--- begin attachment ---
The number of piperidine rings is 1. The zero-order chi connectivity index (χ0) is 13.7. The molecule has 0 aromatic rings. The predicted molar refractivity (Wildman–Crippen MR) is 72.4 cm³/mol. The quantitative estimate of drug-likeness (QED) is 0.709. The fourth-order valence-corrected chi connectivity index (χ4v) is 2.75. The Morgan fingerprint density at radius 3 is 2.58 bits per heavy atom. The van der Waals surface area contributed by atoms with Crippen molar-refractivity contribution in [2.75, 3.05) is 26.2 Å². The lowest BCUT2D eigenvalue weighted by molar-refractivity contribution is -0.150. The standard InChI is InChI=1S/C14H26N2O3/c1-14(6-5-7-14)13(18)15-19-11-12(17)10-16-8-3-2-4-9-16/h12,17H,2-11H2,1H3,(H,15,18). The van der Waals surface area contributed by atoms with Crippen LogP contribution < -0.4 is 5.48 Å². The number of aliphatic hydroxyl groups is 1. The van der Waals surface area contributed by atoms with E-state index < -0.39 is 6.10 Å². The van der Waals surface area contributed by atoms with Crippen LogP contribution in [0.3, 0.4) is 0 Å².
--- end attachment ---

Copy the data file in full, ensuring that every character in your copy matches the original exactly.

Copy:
The number of piperidine rings is 1. The zero-order chi connectivity index (χ0) is 13.7. The molecule has 0 aromatic rings. The predicted molar refractivity (Wildman–Crippen MR) is 72.4 cm³/mol. The quantitative estimate of drug-likeness (QED) is 0.709. The fourth-order valence-corrected chi connectivity index (χ4v) is 2.75. The Morgan fingerprint density at radius 3 is 2.58 bits per heavy atom. The van der Waals surface area contributed by atoms with Crippen molar-refractivity contribution in [2.75, 3.05) is 26.2 Å². The lowest BCUT2D eigenvalue weighted by molar-refractivity contribution is -0.150. The standard InChI is InChI=1S/C14H26N2O3/c1-14(6-5-7-14)13(18)15-19-11-12(17)10-16-8-3-2-4-9-16/h12,17H,2-11H2,1H3,(H,15,18). The van der Waals surface area contributed by atoms with Crippen LogP contribution < -0.4 is 5.48 Å². The number of aliphatic hydroxyl groups is 1. The van der Waals surface area contributed by atoms with E-state index < -0.39 is 6.10 Å². The van der Waals surface area contributed by atoms with Crippen LogP contribution in [0.3, 0.4) is 0 Å².